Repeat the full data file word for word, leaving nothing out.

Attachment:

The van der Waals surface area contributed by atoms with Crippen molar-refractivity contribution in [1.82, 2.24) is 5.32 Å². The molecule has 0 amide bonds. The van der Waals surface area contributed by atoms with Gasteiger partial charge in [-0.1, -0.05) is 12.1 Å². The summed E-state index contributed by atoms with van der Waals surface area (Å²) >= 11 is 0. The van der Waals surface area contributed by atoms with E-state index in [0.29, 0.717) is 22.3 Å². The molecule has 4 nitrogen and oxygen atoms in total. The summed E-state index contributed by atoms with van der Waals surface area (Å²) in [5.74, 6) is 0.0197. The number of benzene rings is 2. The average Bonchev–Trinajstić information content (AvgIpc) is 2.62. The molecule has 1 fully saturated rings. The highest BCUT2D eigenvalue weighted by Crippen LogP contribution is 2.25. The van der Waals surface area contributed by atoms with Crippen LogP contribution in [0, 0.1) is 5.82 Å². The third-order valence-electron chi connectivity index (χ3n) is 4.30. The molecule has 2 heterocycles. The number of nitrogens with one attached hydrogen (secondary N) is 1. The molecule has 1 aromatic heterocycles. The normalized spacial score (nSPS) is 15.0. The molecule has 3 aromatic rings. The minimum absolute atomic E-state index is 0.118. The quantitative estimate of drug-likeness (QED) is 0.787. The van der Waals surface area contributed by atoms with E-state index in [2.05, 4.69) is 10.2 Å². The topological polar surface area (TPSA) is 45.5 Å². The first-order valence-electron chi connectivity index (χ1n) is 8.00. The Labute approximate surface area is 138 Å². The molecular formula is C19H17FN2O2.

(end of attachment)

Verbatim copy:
The van der Waals surface area contributed by atoms with Crippen molar-refractivity contribution in [1.82, 2.24) is 5.32 Å². The molecule has 0 amide bonds. The van der Waals surface area contributed by atoms with Gasteiger partial charge in [-0.1, -0.05) is 12.1 Å². The summed E-state index contributed by atoms with van der Waals surface area (Å²) >= 11 is 0. The van der Waals surface area contributed by atoms with E-state index in [0.29, 0.717) is 22.3 Å². The molecule has 4 nitrogen and oxygen atoms in total. The summed E-state index contributed by atoms with van der Waals surface area (Å²) in [5.74, 6) is 0.0197. The number of benzene rings is 2. The average Bonchev–Trinajstić information content (AvgIpc) is 2.62. The molecule has 1 fully saturated rings. The highest BCUT2D eigenvalue weighted by Crippen LogP contribution is 2.25. The van der Waals surface area contributed by atoms with Crippen LogP contribution in [0, 0.1) is 5.82 Å². The third-order valence-electron chi connectivity index (χ3n) is 4.30. The molecule has 2 heterocycles. The number of nitrogens with one attached hydrogen (secondary N) is 1. The molecule has 1 aromatic heterocycles. The normalized spacial score (nSPS) is 15.0. The molecule has 3 aromatic rings. The minimum absolute atomic E-state index is 0.118. The quantitative estimate of drug-likeness (QED) is 0.787. The van der Waals surface area contributed by atoms with E-state index in [2.05, 4.69) is 10.2 Å². The topological polar surface area (TPSA) is 45.5 Å². The first-order valence-electron chi connectivity index (χ1n) is 8.00. The Labute approximate surface area is 138 Å². The molecular formula is C19H17FN2O2.